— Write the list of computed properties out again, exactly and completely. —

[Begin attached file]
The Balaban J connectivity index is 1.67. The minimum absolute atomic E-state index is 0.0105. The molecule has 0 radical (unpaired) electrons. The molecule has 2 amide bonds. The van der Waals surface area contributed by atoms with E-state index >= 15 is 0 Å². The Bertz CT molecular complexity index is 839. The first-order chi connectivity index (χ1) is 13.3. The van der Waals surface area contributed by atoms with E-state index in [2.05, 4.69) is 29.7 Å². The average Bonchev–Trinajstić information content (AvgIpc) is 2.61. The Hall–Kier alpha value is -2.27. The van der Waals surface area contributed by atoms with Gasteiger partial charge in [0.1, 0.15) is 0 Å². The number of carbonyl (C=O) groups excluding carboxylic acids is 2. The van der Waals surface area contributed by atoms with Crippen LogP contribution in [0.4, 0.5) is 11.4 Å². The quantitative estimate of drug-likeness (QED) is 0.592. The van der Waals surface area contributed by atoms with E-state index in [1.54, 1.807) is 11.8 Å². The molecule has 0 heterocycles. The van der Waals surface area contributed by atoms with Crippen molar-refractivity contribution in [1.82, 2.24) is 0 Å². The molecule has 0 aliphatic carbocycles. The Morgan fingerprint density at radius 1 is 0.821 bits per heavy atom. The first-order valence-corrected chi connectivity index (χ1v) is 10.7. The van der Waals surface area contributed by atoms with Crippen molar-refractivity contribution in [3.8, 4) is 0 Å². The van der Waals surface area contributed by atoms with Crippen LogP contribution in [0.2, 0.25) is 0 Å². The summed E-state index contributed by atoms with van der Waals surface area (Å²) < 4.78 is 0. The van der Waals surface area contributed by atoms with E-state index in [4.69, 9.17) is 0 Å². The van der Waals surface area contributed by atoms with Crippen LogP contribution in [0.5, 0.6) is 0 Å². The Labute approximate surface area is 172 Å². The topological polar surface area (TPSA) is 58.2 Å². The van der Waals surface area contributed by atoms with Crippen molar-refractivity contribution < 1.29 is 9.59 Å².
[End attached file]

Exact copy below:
The Balaban J connectivity index is 1.67. The minimum absolute atomic E-state index is 0.0105. The molecule has 0 radical (unpaired) electrons. The molecule has 2 amide bonds. The van der Waals surface area contributed by atoms with E-state index >= 15 is 0 Å². The Bertz CT molecular complexity index is 839. The first-order chi connectivity index (χ1) is 13.3. The van der Waals surface area contributed by atoms with E-state index in [2.05, 4.69) is 29.7 Å². The average Bonchev–Trinajstić information content (AvgIpc) is 2.61. The Hall–Kier alpha value is -2.27. The van der Waals surface area contributed by atoms with Gasteiger partial charge in [0.1, 0.15) is 0 Å². The number of carbonyl (C=O) groups excluding carboxylic acids is 2. The van der Waals surface area contributed by atoms with Crippen LogP contribution in [0.4, 0.5) is 11.4 Å². The quantitative estimate of drug-likeness (QED) is 0.592. The van der Waals surface area contributed by atoms with E-state index in [1.54, 1.807) is 11.8 Å². The molecule has 0 heterocycles. The van der Waals surface area contributed by atoms with Crippen molar-refractivity contribution in [1.82, 2.24) is 0 Å². The molecule has 0 aliphatic carbocycles. The Morgan fingerprint density at radius 1 is 0.821 bits per heavy atom. The first-order valence-corrected chi connectivity index (χ1v) is 10.7. The van der Waals surface area contributed by atoms with Crippen molar-refractivity contribution in [3.8, 4) is 0 Å². The van der Waals surface area contributed by atoms with Crippen LogP contribution in [0.2, 0.25) is 0 Å². The summed E-state index contributed by atoms with van der Waals surface area (Å²) < 4.78 is 0. The van der Waals surface area contributed by atoms with E-state index in [4.69, 9.17) is 0 Å². The van der Waals surface area contributed by atoms with Crippen LogP contribution in [0.5, 0.6) is 0 Å². The Labute approximate surface area is 172 Å². The topological polar surface area (TPSA) is 58.2 Å². The van der Waals surface area contributed by atoms with Crippen molar-refractivity contribution < 1.29 is 9.59 Å².